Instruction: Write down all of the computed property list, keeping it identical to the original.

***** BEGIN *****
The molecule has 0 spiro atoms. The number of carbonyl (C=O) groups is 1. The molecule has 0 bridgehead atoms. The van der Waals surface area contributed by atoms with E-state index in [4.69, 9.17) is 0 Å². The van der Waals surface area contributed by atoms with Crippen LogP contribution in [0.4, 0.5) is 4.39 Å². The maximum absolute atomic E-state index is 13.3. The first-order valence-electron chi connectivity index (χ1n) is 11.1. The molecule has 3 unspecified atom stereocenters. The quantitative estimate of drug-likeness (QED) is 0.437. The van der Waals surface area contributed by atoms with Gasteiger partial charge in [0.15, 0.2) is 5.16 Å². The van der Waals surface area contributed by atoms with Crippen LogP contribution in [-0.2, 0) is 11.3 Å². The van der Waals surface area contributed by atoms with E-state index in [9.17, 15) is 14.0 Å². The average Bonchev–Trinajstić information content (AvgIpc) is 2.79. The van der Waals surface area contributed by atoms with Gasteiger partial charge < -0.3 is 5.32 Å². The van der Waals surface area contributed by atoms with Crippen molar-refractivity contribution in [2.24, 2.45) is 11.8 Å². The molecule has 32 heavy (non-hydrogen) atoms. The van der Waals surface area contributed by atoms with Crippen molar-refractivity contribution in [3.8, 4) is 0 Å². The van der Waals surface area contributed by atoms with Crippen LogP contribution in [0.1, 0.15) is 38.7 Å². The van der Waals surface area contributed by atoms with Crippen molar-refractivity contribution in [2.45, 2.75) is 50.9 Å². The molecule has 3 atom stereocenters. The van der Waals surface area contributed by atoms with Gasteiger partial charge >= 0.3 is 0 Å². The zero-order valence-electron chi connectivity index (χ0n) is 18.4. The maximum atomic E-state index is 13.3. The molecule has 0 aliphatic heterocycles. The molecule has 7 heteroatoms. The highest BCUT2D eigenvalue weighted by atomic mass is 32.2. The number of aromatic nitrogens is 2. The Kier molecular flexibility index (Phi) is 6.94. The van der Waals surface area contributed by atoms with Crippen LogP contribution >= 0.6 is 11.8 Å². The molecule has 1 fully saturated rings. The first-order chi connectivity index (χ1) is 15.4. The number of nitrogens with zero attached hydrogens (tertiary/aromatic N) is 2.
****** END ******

The molecule has 0 spiro atoms. The number of carbonyl (C=O) groups is 1. The molecule has 0 bridgehead atoms. The van der Waals surface area contributed by atoms with E-state index in [4.69, 9.17) is 0 Å². The van der Waals surface area contributed by atoms with Crippen LogP contribution in [0.4, 0.5) is 4.39 Å². The maximum absolute atomic E-state index is 13.3. The first-order valence-electron chi connectivity index (χ1n) is 11.1. The molecule has 3 unspecified atom stereocenters. The quantitative estimate of drug-likeness (QED) is 0.437. The van der Waals surface area contributed by atoms with Gasteiger partial charge in [0.15, 0.2) is 5.16 Å². The van der Waals surface area contributed by atoms with Crippen LogP contribution in [-0.2, 0) is 11.3 Å². The van der Waals surface area contributed by atoms with E-state index in [9.17, 15) is 14.0 Å². The average Bonchev–Trinajstić information content (AvgIpc) is 2.79. The van der Waals surface area contributed by atoms with Gasteiger partial charge < -0.3 is 5.32 Å². The van der Waals surface area contributed by atoms with Crippen molar-refractivity contribution in [2.24, 2.45) is 11.8 Å². The molecule has 32 heavy (non-hydrogen) atoms. The van der Waals surface area contributed by atoms with Crippen molar-refractivity contribution in [3.8, 4) is 0 Å². The van der Waals surface area contributed by atoms with Crippen LogP contribution in [0.1, 0.15) is 38.7 Å². The van der Waals surface area contributed by atoms with Crippen molar-refractivity contribution in [2.45, 2.75) is 50.9 Å². The molecule has 3 atom stereocenters. The van der Waals surface area contributed by atoms with Gasteiger partial charge >= 0.3 is 0 Å². The zero-order valence-electron chi connectivity index (χ0n) is 18.4. The maximum atomic E-state index is 13.3. The molecule has 0 aliphatic heterocycles. The molecule has 7 heteroatoms. The highest BCUT2D eigenvalue weighted by atomic mass is 32.2. The number of aromatic nitrogens is 2. The Kier molecular flexibility index (Phi) is 6.94. The van der Waals surface area contributed by atoms with Crippen LogP contribution >= 0.6 is 11.8 Å². The molecule has 1 fully saturated rings. The first-order chi connectivity index (χ1) is 15.4. The number of nitrogens with zero attached hydrogens (tertiary/aromatic N) is 2.